HEALTH AND RESEARCH: An Introduction
This information is provided for educational purposes only and is not a substitute for medical advice. It is not to be used for diagnosing or treating a health problem, nor is it a substitute for professional care. If you suspect that your dog may have a health problem, please consult your veterinarian.
The American Bullmastiff Association (ABA) encourages health education through the free exchange of information that is both accurate and pertinent as regards the Bullmastiff breed. As part of the effort, the ABA wants all owners and breeders to be aware of health problems that affect the Bullmastiff. A list of Common Diseases and Conditions in the Bullmastiff offers an educational tool for both breeders as well as potential and new owners. It provides a means to establish an open dialogue between breeders and buyers regarding health issues and serves as a guide to help owners understand a possible health problem. Finally, it enables them to take preventive or early action to combat the problem.
The ABA believes all breeders should encourage health discussions prior to purchase. They should disclose to potential and new owners any and all health problems known to affect their lines. Honesty and openness will likewise encourage new owners to discuss health problems they encounter over the life span of their Bullmastiff. This communication is crucial to improve the health of our dogs and the future of the breed.
New owners are entitled to purchase a healthy Bullmastiff, regardless of whether it is to be a family pet, a performance dog, or a breed champion. It is extremely important to be familiar with the health problems in Bullmastiffs, and equally important to ask breeders to provide as much information as possible. Don't be afraid to ask questions! A reputable breeder will not hesitate to provide answers. Visit as many breeders as possible, check references, and get copies of the health certifications of the sire and dam of any puppy being considered. If purchasing an older dog, ask for a health history and speak with the veterinarian whenever possible.
In keeping with information sharing, potential buyers should expect a reputable breeder to ask detailed, personal information. As the selection process unfolds, expect lengthy questionnaires and signed contracts. These steps help to ensure that the puppy is going to a safe, loving home. Various health issues should be addressed in the breeder's contract; make sure there is a full understanding of these issues before signing it. Often, these contracts will include a spay/neuter clause and limited registration. Such steps are an important tool to help responsible breeders maintain control over their breeding stock and are not a reflection on the buyer. They are a means to preserve the breed characteristics that we all strive for. A "defect" such as a poor bite, incorrect tailset, light eyes, etc. doesn't mean that the puppy is not healthy or won't make an ideal family pet -- it simply means that the puppy has a characteristic that is undesirable to the breeder. For a more detailed description of breeder contracts please visit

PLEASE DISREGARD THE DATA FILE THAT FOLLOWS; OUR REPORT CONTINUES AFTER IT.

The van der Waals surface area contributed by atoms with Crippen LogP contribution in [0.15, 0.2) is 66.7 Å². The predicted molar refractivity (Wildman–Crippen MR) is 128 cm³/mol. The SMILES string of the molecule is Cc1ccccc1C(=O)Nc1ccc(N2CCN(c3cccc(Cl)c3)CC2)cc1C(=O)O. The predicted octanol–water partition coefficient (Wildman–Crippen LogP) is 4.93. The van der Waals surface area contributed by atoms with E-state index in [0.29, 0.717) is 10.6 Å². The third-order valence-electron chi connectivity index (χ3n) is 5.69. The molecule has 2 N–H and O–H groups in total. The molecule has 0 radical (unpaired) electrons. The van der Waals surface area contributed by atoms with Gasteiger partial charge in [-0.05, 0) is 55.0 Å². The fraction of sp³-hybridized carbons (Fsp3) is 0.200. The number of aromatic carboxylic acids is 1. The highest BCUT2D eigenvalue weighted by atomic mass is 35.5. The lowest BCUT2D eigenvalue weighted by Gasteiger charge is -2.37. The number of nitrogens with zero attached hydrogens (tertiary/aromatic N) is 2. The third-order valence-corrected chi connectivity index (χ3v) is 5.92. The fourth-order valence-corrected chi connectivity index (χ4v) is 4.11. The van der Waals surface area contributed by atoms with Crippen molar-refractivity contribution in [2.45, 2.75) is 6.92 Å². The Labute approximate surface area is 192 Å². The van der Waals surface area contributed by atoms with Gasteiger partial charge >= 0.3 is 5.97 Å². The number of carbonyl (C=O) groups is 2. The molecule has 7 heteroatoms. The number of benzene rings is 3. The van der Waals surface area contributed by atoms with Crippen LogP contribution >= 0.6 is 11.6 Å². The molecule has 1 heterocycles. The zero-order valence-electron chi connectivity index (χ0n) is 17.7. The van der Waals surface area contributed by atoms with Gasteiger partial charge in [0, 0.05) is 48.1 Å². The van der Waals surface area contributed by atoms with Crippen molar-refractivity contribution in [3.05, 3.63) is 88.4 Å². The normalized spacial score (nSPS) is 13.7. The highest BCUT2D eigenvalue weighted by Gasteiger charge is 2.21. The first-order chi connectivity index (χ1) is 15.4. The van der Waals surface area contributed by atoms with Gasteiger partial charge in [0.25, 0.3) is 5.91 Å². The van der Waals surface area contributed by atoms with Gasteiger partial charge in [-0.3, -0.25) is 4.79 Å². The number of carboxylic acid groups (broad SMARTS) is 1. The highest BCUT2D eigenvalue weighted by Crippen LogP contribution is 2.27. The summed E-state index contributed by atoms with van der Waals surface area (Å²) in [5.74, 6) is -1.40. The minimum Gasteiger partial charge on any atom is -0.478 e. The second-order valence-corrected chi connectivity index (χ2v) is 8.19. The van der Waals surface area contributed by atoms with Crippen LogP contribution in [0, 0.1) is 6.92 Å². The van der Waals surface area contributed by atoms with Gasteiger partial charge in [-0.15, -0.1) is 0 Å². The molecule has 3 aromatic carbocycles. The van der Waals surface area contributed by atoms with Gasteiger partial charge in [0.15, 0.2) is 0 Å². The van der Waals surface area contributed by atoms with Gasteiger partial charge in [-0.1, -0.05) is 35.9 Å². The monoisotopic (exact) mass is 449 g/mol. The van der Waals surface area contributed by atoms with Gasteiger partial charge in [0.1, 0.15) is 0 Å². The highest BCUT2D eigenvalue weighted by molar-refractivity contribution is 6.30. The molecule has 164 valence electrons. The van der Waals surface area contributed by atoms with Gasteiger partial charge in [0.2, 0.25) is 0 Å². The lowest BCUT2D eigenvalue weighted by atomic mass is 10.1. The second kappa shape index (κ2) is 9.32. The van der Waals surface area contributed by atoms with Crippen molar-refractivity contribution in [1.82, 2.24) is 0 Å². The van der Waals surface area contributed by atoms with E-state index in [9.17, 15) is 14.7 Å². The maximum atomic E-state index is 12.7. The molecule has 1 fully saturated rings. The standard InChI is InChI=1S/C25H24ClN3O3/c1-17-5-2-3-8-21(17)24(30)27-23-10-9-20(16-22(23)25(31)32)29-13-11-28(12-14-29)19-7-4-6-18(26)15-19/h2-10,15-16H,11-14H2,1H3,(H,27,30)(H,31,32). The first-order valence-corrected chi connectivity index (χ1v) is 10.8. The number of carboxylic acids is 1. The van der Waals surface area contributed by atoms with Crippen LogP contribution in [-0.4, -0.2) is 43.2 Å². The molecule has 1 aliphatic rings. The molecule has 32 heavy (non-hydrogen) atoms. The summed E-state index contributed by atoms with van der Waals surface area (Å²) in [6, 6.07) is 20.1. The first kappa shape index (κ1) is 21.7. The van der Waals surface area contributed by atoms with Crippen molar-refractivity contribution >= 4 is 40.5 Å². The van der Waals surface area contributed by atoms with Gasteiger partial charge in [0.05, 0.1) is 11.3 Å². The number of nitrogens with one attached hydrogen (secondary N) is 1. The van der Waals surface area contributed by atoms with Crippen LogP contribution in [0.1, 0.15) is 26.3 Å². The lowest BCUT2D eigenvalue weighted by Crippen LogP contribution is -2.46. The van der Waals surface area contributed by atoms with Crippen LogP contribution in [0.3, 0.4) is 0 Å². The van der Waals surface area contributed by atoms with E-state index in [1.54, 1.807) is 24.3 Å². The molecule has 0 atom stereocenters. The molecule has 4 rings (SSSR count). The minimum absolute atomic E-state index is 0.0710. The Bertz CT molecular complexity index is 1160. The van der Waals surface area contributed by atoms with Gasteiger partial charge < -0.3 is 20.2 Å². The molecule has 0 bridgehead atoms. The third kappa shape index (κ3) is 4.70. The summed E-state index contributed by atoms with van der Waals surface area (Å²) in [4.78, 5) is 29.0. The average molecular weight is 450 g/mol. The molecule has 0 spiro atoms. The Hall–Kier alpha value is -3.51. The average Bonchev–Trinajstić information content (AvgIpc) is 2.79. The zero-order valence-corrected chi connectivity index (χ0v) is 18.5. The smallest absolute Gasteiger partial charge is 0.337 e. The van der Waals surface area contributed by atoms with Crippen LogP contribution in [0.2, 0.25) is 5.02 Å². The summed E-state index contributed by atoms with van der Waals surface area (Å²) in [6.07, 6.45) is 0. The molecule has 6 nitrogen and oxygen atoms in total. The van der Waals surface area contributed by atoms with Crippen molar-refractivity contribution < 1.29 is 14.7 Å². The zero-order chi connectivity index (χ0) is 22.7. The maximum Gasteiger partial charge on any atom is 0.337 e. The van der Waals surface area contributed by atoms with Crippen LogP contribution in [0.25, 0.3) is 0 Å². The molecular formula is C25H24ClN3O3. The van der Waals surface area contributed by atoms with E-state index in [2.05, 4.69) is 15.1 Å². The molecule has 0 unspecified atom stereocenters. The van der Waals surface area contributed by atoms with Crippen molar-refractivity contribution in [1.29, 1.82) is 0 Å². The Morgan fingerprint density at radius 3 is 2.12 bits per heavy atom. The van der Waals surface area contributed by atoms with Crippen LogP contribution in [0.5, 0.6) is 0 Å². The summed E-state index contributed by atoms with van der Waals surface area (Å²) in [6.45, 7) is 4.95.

Although not a disease or condition, temperament is considered an important aspect of overall health. Temperament is one of the most difficult assessments to be made. However, one of the best ways to get an idea of the temperament of a puppy or dog is to visit the breeder and meet the parents and other dogs of that line. Different breeders produce dogs that may be different in temperament. Take the time to find the right dog.
The diseases and conditions listed are by no means common only to the Bullmastiff. Furthermore, the potential exists for any of these problems (and unforeseen other illnesses) to develop in a Bullmastiff, despite the breeder's best efforts and regardless of the line, pedigree, certifications, and family history. Health information on the Bullmastiff is largely anecdotal and very little is known about hereditary factors related to the diseases and conditions listed. Where there is strong research evidence that a condition has hereditary components (i.e.: hip dysplasia) it is clearly stated; otherwise, it is unknown or not definitive.
Finally, it is worth noting that Bullmastiffs have an unusually high tolerance for pain and often do not "complain". Changes in bowel or bladder habits, eating habits, and temperament should all be considered symptoms of an underlying health problem.